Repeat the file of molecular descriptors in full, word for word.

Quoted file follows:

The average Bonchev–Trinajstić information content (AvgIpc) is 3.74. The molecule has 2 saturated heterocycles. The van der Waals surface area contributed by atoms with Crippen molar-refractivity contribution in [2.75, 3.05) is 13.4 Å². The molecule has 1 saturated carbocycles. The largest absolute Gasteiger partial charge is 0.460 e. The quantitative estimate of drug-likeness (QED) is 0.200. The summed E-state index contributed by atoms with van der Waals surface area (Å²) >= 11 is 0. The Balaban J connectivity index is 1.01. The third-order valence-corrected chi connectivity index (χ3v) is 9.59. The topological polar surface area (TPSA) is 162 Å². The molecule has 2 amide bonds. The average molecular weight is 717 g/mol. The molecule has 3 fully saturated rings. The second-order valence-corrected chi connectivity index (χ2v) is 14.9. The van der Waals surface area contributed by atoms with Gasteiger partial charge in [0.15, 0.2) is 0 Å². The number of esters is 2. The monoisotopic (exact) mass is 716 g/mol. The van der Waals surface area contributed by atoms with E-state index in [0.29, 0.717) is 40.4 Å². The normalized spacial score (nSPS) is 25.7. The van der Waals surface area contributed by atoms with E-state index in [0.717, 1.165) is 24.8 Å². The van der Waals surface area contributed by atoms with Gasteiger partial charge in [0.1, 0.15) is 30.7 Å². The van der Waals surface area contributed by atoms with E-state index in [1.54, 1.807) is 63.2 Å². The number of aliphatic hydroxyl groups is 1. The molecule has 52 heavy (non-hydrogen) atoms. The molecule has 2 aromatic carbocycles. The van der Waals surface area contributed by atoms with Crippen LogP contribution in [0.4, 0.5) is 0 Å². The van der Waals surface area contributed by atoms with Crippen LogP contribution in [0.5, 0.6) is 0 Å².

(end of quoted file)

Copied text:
The average Bonchev–Trinajstić information content (AvgIpc) is 3.74. The molecule has 2 saturated heterocycles. The van der Waals surface area contributed by atoms with Crippen molar-refractivity contribution in [2.75, 3.05) is 13.4 Å². The molecule has 1 saturated carbocycles. The largest absolute Gasteiger partial charge is 0.460 e. The quantitative estimate of drug-likeness (QED) is 0.200. The summed E-state index contributed by atoms with van der Waals surface area (Å²) >= 11 is 0. The Balaban J connectivity index is 1.01. The third-order valence-corrected chi connectivity index (χ3v) is 9.59. The topological polar surface area (TPSA) is 162 Å². The molecule has 2 amide bonds. The average molecular weight is 717 g/mol. The molecule has 3 fully saturated rings. The second-order valence-corrected chi connectivity index (χ2v) is 14.9. The van der Waals surface area contributed by atoms with Gasteiger partial charge in [0.15, 0.2) is 0 Å². The number of esters is 2. The monoisotopic (exact) mass is 716 g/mol. The van der Waals surface area contributed by atoms with E-state index in [0.29, 0.717) is 40.4 Å². The normalized spacial score (nSPS) is 25.7. The van der Waals surface area contributed by atoms with E-state index in [0.717, 1.165) is 24.8 Å². The van der Waals surface area contributed by atoms with Gasteiger partial charge in [0.1, 0.15) is 30.7 Å². The van der Waals surface area contributed by atoms with E-state index in [1.54, 1.807) is 63.2 Å². The number of aliphatic hydroxyl groups is 1. The molecule has 52 heavy (non-hydrogen) atoms. The molecule has 2 aromatic carbocycles. The van der Waals surface area contributed by atoms with Crippen LogP contribution in [0.4, 0.5) is 0 Å². The van der Waals surface area contributed by atoms with Crippen LogP contribution in [0.5, 0.6) is 0 Å².